|Well, former president Jimmy Carter decided to weigh in on the nuclear deal with India... As expected it is more of a rant than any substinative thought; still, why pass up an oportunity to rip that idiot a new one...
"This change in policies has sent uncertain signals to other countries, including North Korea and Iran, and may encourage technologically capable nations to choose the nuclear option."
Um... North Korea and Iran have already started down that path and are probably the least technically capable... And you want to start talking about Iran? (notice he doesn't mention it again...)
"The proposed nuclear deal with India is just one more step in opening a Pandora's box of nuclear proliferation."
Yet he doesn't even talk about the deal or regional politics behind it...
"The only substantive commitment among nuclear-weapon states and others is the 1970 Non-Proliferation Treaty (NPT), accepted by the five original nuclear powers and 182 other nations."
The US is the ONLY original Nuclear power.
"Its key objective is "to prevent the spread of nuclear weapons and weapons technology . . . and to further the goal of achieving nuclear disarmament."
Tough to do when it has NO teeth to enforce such an objective!
"the five-year U.N. review conference in 2005, only Israel, North Korea, India and Pakistan were not participating -- three with proven arsenals."
Actually all 4 are believed to have nuclear weapons, though Israel does not publicly state and the North Korea claim may be in some doubt - they are certainly working towards it.
"Our government has abandoned the Anti-Ballistic Missile Treaty and spent more than $80 billion on a doubtful effort to intercept and destroy incoming intercontinental missiles, with annual costs of about $9 billion."
And this has what to do with the India deal?
"We have also forgone compliance with the previously binding limitation on testing nuclear weapons and developing new ones, with announced plans for earth-penetrating "bunker busters," some secret new "small" bombs, and a move toward deployment of destructive weapons in space. "
Um... No (though maybe we should...)
"Another long-standing policy has been publicly reversed by our threatening first use of nuclear weapons against non-nuclear states. These decisions have aroused negative responses from NPT signatories, including China, Russia and even our nuclear allies, whose competitive alternative is to upgrade their own capabilities without regard to arms control agreements."
The US has NEVER agreed, announced, or accepted a "no first use" policy.
"Last year former defense secretary Robert McNamara summed up his concerns in Foreign Policy magazine: "I would characterize current U.S. nuclear weapons policy as immoral, illegal, militarily unnecessary, and dreadfully dangerous."
McNamara said it? Then it must make sense and be credible... NOT!
"It must be remembered that there are no detectable efforts being made to seek confirmed reductions of almost 30,000 nuclear weapons worldwide, of which the United States possesses about 12,000, Russia 16,000, China 400, France 350, Israel 200, Britain 185, India and Pakistan 40 each -- and North Korea has sufficient enriched nuclear fuel for a half-dozen. A global holocaust is just as possible now, through mistakes or misjudgments, as it was during the depths of the Cold War."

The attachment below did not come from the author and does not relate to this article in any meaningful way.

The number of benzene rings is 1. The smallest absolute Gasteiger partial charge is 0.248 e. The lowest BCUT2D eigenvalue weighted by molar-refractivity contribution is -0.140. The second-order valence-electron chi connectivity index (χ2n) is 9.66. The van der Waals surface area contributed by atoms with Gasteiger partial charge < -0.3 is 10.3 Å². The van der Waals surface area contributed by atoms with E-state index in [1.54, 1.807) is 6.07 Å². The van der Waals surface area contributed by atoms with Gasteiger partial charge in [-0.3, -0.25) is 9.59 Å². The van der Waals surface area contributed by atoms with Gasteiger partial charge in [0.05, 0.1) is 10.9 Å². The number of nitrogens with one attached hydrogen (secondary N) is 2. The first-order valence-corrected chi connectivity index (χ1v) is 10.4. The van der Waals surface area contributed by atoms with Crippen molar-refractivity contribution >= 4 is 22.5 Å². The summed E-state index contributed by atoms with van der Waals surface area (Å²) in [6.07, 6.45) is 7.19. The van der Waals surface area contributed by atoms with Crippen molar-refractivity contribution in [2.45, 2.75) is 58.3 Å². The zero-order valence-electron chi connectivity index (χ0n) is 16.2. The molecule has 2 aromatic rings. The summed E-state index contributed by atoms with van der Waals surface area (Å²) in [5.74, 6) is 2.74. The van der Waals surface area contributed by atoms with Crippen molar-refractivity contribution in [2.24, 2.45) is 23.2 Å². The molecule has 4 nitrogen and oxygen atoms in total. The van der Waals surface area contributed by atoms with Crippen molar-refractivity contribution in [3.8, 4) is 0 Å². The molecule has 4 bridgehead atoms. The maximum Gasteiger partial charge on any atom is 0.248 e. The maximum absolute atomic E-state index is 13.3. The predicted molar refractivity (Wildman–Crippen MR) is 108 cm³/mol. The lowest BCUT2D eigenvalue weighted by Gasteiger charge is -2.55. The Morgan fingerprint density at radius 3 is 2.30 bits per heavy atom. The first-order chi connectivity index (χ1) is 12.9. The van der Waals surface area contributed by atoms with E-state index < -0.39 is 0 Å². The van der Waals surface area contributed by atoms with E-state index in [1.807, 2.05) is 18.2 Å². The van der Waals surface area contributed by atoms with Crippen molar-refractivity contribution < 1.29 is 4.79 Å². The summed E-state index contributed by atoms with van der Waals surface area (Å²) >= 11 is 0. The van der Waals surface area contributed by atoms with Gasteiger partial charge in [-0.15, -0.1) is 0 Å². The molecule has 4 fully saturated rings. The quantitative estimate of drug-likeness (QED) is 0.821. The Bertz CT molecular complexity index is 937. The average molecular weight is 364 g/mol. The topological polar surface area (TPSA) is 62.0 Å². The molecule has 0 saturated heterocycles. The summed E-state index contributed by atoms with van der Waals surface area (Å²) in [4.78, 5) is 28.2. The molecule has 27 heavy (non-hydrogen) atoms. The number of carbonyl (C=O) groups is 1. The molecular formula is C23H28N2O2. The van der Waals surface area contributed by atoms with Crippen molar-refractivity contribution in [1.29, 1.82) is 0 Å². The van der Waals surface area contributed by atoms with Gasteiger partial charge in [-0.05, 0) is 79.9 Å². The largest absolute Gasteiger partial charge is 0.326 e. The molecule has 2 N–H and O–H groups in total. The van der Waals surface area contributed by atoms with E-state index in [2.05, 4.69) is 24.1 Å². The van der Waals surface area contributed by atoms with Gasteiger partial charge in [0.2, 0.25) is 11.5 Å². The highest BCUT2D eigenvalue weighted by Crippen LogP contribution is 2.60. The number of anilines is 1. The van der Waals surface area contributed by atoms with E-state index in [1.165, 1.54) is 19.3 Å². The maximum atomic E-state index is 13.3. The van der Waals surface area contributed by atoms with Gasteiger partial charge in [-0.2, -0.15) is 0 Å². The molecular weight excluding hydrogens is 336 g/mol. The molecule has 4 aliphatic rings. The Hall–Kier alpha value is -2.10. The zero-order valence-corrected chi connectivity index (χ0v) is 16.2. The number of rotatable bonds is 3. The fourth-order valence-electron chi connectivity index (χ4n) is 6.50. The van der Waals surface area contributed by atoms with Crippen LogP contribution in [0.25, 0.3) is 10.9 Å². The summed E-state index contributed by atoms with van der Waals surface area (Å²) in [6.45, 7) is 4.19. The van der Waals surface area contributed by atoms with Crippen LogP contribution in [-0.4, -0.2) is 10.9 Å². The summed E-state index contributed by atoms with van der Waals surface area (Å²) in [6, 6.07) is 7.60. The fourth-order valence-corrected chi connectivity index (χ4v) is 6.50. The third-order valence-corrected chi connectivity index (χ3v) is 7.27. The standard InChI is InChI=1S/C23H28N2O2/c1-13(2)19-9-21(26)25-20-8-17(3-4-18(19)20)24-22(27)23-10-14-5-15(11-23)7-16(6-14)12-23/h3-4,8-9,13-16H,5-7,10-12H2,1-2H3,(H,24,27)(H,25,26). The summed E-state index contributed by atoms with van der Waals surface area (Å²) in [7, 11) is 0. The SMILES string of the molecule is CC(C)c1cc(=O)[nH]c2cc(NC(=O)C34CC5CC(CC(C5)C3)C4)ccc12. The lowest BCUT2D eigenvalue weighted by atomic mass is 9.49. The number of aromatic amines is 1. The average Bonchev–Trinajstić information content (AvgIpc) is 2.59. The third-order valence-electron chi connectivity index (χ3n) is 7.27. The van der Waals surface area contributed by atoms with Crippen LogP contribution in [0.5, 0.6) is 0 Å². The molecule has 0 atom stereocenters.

Apperently Jimmy has never heard of SALT, START, or the Moscow Treaty... If anything this is MORE of a reason for the US to be prepared and armed. Of course Jimmy trusts Russia, China, and North Korea more than the US probably...
"Knowing for more than three decades of Indian leaders' nuclear ambitions, I and all other presidents included them in a consistent policy: no sales of civilian nuclear technology or uncontrolled fuel to any country that refused to sign the NPT."
Which helped push them into the Russo-Soviet camp (or at least leaning neutrality) during the Cold War. With the GWoT and regional political factors, India is a needed ally more than ever!
"There was some fanfare in announcing that India plans to import eight nuclear reactors by 2012, and that U.S. companies might win two of those reactor contracts, but this is a minuscule benefit compared with the potential costs. India may be a special case, but reasonable restraints are necessary. The five original nuclear powers have all stopped producing fissile material for weapons, and India should make the same pledge to cap its stockpile of nuclear bomb ingredients. Instead, the proposal for India would allow enough fissile material for as many as 50 weapons a year, far exceeding what is believed to be its current capacity."
Seriously, where does he get his facts - and logic for that matter?
"So far India has only rudimentary technology for uranium enrichment or plutonium reprocessing, and Congress sh